Critical Notes Series: Hunkins's Rhapsody

Eusebia Hunkins - Rhapsody for Cello and Piano (First Edition)

​Born in Troy, Ohio, Eusebia Simpson Hunkins (1902-1980) studied piano and theory in Dayton until granted a fellowship from the Juilliard Foundation in New York. Her instructors at Juilliard were James Friskin in piano, Rubin Goldmark in theory and composition, and Albert Stoessel in conducting. Hunkins is known widely as a composer of American folk opera. Her husband Maurel Hunkins was Dean of Men and later Director of Public Occasions at Ohio University.

Eusebia Hunkins's family has many musicians, including her cellist/composer son Arthur, daughter Nancy (violinist), brother-in-law Sterling Hunkins (cellist), niece Nella Hunkins (cellist), niece Adrienne Elisha (violinist/composer), granddaughter Sarah Taylor (violinist), and others.

Hunkins's output included mainly piano, choral, and vocal works, as well as operas. According to her cataloger Alexandra Taliani, Hunkins only has 3 instrumental works, one for winds, one for string quintet, and finally the Rhapsody for cello and piano.

The 7-minute Rhapsody, composed in 1949, is a one-movement work in 5 parts. The outer parts are recitatives composed of open and extended harmonies. The second section is a lilting sicilienne with a bit of Irish flair. This section is diatonic with the theme repeating in A major and D major. The third section is a playful scherzo in B Dorian. The placid fourth section is in D major and switches between meters, with an undulating piano accompaniment.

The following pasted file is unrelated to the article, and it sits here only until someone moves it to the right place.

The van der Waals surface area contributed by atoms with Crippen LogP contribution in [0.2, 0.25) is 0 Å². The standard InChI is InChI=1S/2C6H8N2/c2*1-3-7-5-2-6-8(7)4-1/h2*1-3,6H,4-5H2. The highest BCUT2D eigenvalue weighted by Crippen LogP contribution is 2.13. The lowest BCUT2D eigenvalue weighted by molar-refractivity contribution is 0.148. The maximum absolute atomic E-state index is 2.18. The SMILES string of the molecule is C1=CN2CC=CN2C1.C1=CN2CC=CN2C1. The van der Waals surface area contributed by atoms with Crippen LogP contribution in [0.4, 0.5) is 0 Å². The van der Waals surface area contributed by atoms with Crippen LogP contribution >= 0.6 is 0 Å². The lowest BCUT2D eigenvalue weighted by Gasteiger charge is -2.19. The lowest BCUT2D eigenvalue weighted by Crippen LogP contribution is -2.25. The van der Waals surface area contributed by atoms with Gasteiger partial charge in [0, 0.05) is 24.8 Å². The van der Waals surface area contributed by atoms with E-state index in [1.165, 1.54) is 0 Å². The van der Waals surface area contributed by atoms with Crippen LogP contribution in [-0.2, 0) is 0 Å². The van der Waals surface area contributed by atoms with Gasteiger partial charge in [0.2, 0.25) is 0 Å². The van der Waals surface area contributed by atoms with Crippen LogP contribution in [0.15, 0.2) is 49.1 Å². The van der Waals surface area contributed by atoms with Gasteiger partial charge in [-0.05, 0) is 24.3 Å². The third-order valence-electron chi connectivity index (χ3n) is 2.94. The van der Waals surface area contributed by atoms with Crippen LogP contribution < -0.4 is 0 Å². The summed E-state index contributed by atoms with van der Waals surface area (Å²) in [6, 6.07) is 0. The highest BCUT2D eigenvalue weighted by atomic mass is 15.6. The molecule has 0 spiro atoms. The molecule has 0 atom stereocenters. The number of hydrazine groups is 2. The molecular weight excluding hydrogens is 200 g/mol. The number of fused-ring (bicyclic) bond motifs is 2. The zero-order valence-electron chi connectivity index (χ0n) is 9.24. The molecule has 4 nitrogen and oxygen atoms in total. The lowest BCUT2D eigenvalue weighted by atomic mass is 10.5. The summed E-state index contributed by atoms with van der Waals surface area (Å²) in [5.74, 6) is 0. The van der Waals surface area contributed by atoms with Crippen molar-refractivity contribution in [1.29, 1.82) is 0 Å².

Hunkins gives an option of playing a few phrases with artificial harmonics. If this option is taken, we recommend playing harmonics with the sounding pitch one octave above what is written. 

The Rhapsody was performed at Ohio University with Maurel Hunkins's orchestration. Arthur Hunkins recalls this performance with the Ohio University Symphony, directed by Dr. Karl Ahrendt, director of the Music Dept., with Janet Stewart (Marshall), cello teacher at OU, as the soloist. The materials for the orchestration have not been found to date. No other performances of the Rhapsody are known.

We would like to thank Arthur Hunkins and Sarah Taylor for kindly providing permission to publish the Rhapsody as well as the archives at Ohio University and the University of North Carolina at Greensboro for providing the sources for our first edition. The Rhapsody sources include an autograph piano score and cello part. The cello part and the cello line in the score have minor differences, mainly with regard to articulation marks and dynamics. A couple of pitches have been displaced by an octave.

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